Document Type

Article

Publication Date

10-2022

Abstract

Targeted delivery of drugs or other therapeutic agents through internal or external triggers has been used to control and accelerate the release from liposomal carriers in a number of studies, but relatively few utilize energy of therapeutic X-rays as a trigger. We have synthesized liposomes that are triggered by ionizing radiation (RTLs) to release their therapeutic payload. These liposomes are composed of natural egg phosphatidylethanolamine (PE), 1,2-distearoyl-sn-glycero-3-phosphocholine (DSPC), cholesterol, and 1,2-disteroyl-sn-glycero-3-phosphoethanolamine-N-[methoxy (polyethylene glycol)-2000] (DSPE-PEG-2000), and the mean size of the RTL was in the range of 114 to 133 nm, as measured by nanoparticle tracking analysis (NTA). The trigger mechanism is the organic halogen, chloral hydrate, which is known to generate free protons upon exposure to ionizing radiation. Once protons are liberated, a drop in internal pH of the liposome promotes destabilization of the lipid bilayer and escape of the liposomal contents. In proof of principle studies, we assessed RTL radiation-release of fluorescent tracers upon exposure to a low pH extracellular environment or exposure to X-ray irradiation. Biodistribution imaging before and after irradiation demonstrated a preferential uptake and release of the liposomes and their cargo at the site of local tumor irradiation. Finally, a potent metabolite of the commonly used chemotherapy irinotecan, SN-38, was loaded into RTL along with near infrared (NIR) fluorescent dyes for imaging studies and measuring tumor cell cytotoxicity alone or combined with radiation exposure, in vitro and in vivo. Fully loaded RTLs were found to increase tumor cell killing with radiation in vitro and enhance tumor growth delay in vivo after three IV injections combined with three, 5 Gy local tumor radiation exposures compared to either treatment modality alone.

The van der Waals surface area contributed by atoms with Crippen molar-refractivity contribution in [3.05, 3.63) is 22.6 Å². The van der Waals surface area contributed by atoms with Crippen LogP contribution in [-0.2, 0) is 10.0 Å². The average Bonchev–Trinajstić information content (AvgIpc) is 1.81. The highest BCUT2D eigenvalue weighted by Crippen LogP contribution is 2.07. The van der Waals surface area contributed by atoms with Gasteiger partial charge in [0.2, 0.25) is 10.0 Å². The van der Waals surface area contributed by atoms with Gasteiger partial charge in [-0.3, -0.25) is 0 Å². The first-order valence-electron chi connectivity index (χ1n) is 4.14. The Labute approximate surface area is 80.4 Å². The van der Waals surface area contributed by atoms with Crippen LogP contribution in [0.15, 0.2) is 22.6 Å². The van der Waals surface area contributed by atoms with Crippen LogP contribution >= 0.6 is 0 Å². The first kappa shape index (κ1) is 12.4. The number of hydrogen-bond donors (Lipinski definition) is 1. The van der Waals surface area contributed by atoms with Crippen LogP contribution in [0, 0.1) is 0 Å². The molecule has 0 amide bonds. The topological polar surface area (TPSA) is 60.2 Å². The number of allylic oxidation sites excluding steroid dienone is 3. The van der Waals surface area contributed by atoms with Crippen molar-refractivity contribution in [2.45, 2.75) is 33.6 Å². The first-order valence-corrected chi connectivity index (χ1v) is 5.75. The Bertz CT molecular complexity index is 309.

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Creative Commons Attribution 4.0 International License
This work is licensed under a Creative Commons Attribution 4.0 International License.

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